Casey: “We’ll be trying a lot of different things in the future.  The really exciting aspect of news and information in 2011 – and I’ve been working in this field since 1975 – is the variety and diversity of stories available and attainable and desirable for our viewers. No matter what your preference for news content, it’s available to you and available to us.  Plus, the technology we’re working with is top notch, so news gathering is much faster, more efficient, and frequently involves working as partners with our viewers to provide some facts, insight, and even video. We have options we’ve never had and our broadcast facilities here at 200 EVB are unmatched in Arizona. All of those factors will lead to continued innovation at 12 News.”

JoePRguy: I noticed on Facebook that you said it is a work in progress – any insight on what other things viewers can look forward to?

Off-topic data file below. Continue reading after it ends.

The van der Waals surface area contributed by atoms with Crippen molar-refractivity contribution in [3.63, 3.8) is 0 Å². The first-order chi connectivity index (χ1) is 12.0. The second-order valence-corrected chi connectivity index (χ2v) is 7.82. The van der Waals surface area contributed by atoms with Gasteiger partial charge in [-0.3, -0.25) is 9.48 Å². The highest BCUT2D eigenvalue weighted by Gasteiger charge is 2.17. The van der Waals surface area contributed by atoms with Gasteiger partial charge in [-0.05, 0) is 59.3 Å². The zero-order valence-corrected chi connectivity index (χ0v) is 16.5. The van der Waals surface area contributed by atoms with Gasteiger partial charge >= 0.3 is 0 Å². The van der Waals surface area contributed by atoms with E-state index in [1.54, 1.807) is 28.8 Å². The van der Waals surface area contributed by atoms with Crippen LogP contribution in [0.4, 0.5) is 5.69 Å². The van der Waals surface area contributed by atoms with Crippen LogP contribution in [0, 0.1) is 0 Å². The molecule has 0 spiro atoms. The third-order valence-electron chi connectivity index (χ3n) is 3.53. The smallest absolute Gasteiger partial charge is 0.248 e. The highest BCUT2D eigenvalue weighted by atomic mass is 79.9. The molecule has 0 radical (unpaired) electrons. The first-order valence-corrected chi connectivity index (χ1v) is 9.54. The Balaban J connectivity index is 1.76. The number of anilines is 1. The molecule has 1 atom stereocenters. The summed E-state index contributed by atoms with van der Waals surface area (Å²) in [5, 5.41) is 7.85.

Casey: “They can look forward to 12 News continuing to deliver on the major local, national and international stories of the day. That’s our core mission and we won’t stop the pursuit of so-called “real news.” Behind the scenes here at 200 EVB we are working on strong watchdog reporting that includes ongoing efforts to keep courtrooms and public records open and available to Arizonans as well as holding our community leaders accountable. Remember, we pre-empted portions of Celebrity Apprentice to carry the news of Osama bin Laden’s death – not a very popular move with Apprentice fans but one we’d do again because of the gravity of that story. This is all important work and we are increasing it daily.”